Mayor Marcus Stevenson's Monthly Message (August 2023)
Affordable Housing: What is it, how does it get developed, and what other programs exist?
While the term “affordable housing” gets thrown around a lot, there is often misinformation and confusion about what affordable housing is, and what it isn’t. I intend to give a quick overview about what is defined as affordable housing, how affordable housing gets developed, and what other programs Midvale City offers to those who may be struggling to afford housing or maintain their home.
What is Affordable Housing
“Affordable housing” most often means housing where the household income is 80% or less of the area median income (AMI), and the household does not spend more than 30% of their income on housing, including utilities. This definition is based on research that shows when families spend more than 30% of their income on housing, it becomes challenging for them to meet other essential needs such as food, healthcare, and education.
The “area” within AMI, is Salt Lake County, as Federal law requires municipalities to use the county’s median household income when calculating eligibility for various housing programs. In short, with the household AMI in Salt Lake County being $82,200 per year, a housing unit that costs $19,680 per year would be affordable for a household making 80% AMI ($65,600).
Midvale’s median household income is only around $66,000 per year, which is significantly lower than the county’s, meaning a larger portion of our residents are eligible for housing programs, and are more likely to need them. This is important to note because sometimes “affordable housing” can create negative assumptions about what type of people live in these units, but according to this, the average Midvale resident could need this assistance. Midvale City recognizes that 80% AMI doesn’t meet the needs of many in our community, so we often focus on incentivizing projects that are reserved for households that earn 60% AMI or below.
How does Affordable Housing get Developed
While there is a significant need for more affordable housing, cities are constrained by state and federal laws in how we can directly affect housing prices. In short, cities can reduce housing costs by reducing fees or building more densely to meet the demand – we are not allowed to implement rent control or mandate affordable housing through zoning. Because we cannot mandate affordability, this means to bring in affordable housing units, it often happens by incentivizing developers.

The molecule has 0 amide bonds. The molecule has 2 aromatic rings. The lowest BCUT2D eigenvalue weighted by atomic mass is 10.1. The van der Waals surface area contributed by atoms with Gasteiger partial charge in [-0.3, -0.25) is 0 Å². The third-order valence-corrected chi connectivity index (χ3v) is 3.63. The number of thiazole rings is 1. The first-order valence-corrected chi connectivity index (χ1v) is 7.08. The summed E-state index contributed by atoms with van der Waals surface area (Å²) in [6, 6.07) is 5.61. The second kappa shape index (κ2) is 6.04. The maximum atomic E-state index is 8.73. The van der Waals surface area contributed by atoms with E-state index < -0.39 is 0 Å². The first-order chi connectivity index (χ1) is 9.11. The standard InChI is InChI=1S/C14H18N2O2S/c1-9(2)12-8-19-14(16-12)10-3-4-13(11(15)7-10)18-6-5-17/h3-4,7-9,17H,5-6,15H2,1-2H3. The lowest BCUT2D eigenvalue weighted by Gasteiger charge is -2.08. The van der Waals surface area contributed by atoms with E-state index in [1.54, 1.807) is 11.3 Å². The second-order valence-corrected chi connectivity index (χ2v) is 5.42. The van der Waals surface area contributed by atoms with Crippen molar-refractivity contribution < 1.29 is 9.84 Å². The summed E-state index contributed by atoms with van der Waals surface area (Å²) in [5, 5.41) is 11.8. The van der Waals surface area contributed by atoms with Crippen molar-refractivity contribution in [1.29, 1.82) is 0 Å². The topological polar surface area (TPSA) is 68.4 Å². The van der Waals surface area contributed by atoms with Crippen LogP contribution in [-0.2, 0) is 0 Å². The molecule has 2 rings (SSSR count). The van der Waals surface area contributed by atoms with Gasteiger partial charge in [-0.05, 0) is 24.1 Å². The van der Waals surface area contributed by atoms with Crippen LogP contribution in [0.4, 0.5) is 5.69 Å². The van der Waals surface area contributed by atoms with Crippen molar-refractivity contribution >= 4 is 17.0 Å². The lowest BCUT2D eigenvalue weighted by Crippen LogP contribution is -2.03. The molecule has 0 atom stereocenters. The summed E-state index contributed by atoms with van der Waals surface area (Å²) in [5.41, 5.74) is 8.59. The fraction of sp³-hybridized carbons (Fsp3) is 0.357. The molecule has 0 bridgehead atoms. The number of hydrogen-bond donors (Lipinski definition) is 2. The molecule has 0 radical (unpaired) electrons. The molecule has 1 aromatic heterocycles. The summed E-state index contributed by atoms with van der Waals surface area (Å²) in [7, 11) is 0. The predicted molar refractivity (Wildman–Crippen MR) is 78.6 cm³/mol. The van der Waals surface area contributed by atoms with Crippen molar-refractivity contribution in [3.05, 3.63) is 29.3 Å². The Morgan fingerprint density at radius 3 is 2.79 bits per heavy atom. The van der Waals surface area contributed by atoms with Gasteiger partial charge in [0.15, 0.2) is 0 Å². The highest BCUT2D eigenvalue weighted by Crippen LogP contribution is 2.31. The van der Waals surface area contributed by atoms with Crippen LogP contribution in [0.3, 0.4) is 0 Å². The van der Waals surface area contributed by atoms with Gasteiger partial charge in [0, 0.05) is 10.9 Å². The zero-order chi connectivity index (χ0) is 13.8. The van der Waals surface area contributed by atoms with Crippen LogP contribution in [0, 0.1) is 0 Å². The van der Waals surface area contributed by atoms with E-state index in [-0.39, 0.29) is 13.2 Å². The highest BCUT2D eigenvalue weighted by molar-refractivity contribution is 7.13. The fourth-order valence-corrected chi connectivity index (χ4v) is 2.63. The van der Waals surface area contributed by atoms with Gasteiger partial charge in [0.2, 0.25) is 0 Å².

While these incentives are an important piece of the affordable housing puzzle, cities must negotiate with developers on both a monetary amount and the length of time that units remain affordable. In the simplest terms, the more money that a city invests, the longer the units will remain affordable. This balance means that many affordable housing units that are privately built only remain affordable for 5-20 years.
Last year, Midvale City invested about $1.7 million to bring in new affordable housing units, and this year we plan to invest at least $1.9 million. These two investments will add 81 new affordable units, bringing our total number of affordable units up to almost 1,800. These investments will further help ensure that we meet the needs of all our residents.
Midvale City’s funding for affordable housing primarily comes from the Redevelopment Agency (RDA) and its project areas throughout the city: Bingham Junction, Jordan Bluffs, and Main Street. I explained RDAs and how they are funded in my December 2022 article, where I described how our RDA must contribute 20% of its revenue to support affordable housing projects and initiatives. Our financial contributions, combined with Salt Lake County, the State of Utah, the Federal government, and private investments combine to fund needed affordable units in our community.
What Else is the City Doing
In addition to incentivizing affordable housing through monetary contributions to housing projects, Midvale is in the process of starting new programs for first-time homebuyers and current homeowners, also funded through our RDA. These new programs should be up and running by the end of 2023.
Down Payment Assistance Program – this program will provide affordable or forgivable loans for low to moderate income first-time home buyers in Midvale City. The program seeks to provide equitable access to home buying, provide education to Midvale residents on home ownership, and increase home ownership in Midvale City. The program will provide up to $20,000 per loan for non-Midvale residents and up to $25,000 for Midvale residents or employees of a public entity within Midvale. To qualify, the resident or employee must have lived in Midvale or worked for a public entity located within Midvale for at least one year.
Home Repair Loan Program - is designed to provide funding for improvements to address emergency repairs, eliminate blight, conserve energy, and preserve the housing community within the city limits of Midvale City. Funds are available on a first-come, first-served basis for those who are low to moderate income.
The Big Picture
Whether it be our kids looking to stay in the area they’ve grown up, our adults who may be struggling to keep up with the rising housing costs, or our seniors who may be on a fixed income, Midvale should be a community, where regardless of your income level, you can find housing you can afford. We’ve historically been a welcoming community, and we’ve played our role in providing affordable housing, and it’s important that we continue to play this role while ensuring that our community is given the support that we deserve.